Once clear that the communication can be classified as a threat, the question then turns to whether someone is entitled to bring a threats action.
Who can bring a threats to action and what are the exceptions?
Any person aggrieved by a threat may bring an action unless an exception applies. Those exceptions are:
- The primary act exception. Threats are allowed if they are made directly to the primary infringer, which would include the manufacturer or importer of infringing material, or those applying the registered IP such as trade marks to packaging. Primary infringers may also be threatened with legal action for secondary acts of infringement, such as distributing or selling infringing IP, without fear of an unjustified threats action being brought.
- The permitted communication exception. Threats are also allowed where owners of IP rights are attempting to identify the ‘source’ of the infringement. This often involves communication between right holders and secondary infringers (who, perhaps, are selling infringed goods).
What are the defences to an unjust threats claim?
It is a defence to prove that the act complained of in a threat is in fact an infringement of IP.
It is also now a defence (which is new with regards to trade marks and designs) if an IP owner can prove that they have taken reasonable steps to locate the primary infringer, but have been unsuccessful and therefore must approach those further down the supply chain.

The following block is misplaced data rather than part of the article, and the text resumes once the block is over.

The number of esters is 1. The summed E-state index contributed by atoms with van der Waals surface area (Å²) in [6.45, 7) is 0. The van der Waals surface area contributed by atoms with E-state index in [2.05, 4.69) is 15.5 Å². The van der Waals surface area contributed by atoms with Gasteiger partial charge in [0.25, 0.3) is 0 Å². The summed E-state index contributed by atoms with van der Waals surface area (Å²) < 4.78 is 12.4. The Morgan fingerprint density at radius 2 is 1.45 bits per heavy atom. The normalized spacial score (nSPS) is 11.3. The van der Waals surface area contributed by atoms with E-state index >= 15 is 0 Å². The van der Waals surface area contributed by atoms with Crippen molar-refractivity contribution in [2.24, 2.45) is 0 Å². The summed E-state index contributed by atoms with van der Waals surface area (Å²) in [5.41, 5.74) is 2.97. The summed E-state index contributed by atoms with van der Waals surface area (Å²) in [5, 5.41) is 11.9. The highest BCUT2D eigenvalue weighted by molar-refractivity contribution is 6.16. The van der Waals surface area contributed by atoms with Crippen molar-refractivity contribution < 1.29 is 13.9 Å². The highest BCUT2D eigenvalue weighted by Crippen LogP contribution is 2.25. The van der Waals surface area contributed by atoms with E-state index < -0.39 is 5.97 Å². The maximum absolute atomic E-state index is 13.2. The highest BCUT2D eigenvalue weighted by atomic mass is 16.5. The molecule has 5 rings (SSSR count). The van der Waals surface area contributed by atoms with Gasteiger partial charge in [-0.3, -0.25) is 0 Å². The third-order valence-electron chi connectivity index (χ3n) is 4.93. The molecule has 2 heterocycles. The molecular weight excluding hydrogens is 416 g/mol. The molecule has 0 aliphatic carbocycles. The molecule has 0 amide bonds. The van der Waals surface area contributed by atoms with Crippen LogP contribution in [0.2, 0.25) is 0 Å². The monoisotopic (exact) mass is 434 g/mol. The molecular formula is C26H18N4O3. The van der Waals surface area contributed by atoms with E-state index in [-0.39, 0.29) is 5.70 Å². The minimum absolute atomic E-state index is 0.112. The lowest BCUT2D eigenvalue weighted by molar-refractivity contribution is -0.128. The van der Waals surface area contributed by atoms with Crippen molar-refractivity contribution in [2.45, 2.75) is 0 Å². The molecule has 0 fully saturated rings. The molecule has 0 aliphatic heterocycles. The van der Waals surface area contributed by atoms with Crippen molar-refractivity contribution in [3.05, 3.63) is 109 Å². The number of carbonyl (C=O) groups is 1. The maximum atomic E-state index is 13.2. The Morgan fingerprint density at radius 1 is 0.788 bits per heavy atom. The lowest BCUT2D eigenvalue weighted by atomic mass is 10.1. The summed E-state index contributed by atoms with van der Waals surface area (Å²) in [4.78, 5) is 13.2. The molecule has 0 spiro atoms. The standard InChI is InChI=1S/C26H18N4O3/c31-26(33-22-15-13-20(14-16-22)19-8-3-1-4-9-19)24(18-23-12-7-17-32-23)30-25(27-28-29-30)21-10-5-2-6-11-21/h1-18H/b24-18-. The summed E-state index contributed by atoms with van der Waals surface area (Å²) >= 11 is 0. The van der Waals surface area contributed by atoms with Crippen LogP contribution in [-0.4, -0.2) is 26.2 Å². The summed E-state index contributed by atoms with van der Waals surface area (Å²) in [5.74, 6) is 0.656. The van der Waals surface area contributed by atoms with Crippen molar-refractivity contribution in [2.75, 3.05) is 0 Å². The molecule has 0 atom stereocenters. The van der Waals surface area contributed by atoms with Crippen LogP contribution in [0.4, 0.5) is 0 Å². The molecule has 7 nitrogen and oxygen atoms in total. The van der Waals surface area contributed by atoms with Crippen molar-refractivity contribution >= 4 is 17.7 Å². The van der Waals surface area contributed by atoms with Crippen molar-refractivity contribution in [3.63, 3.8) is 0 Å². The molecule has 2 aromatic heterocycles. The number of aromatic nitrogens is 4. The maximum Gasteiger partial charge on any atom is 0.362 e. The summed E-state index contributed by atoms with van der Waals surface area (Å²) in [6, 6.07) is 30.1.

Under the old law, any person could be sued for making a threat, including professional advisers such as solicitors acting on their clients’ instructions.
Under the Act, a threats action cannot be brought against a professional adviser if they are acting on their clients’ instructions and they have identified their client to the person they are making any threats to. The instructing client would still remain liable for any valid unjustified threat claims, however.
What does this mean for those threatening, or refuting an infringement of IP?
The Act aims to strike a better balance between the owner of IP wishing to enforce their rights, and alleged infringers. It should provide greater clarity to those threatening to sue for infringement, about the nature of the threats that can be made, and to whom, without fear of making an actionable unjustified threat. This should provide a catalyst for wider engagement between the parties to IP disputes, and help to avoid the commencement of costly and time consuming legal proceedings.
However, the application of the Act has not been tested by the Courts and the scope of the permitted communication exception, and the reasonable steps that an IP owner must take to find the primary infringer, are open to debate.
Businesses or individuals wishing to communicate with IP infringers should therefore remain cautious and carefully consider the provisions of the Act, to assess whether their communication could give rise to an unjustified threats claim by the recipient.
Those threatened with proceedings should also consider the application of the Act, and whether the nature of the threat could still be classified as unjustified, and provide a pre-emptive claim against the maker of the threat.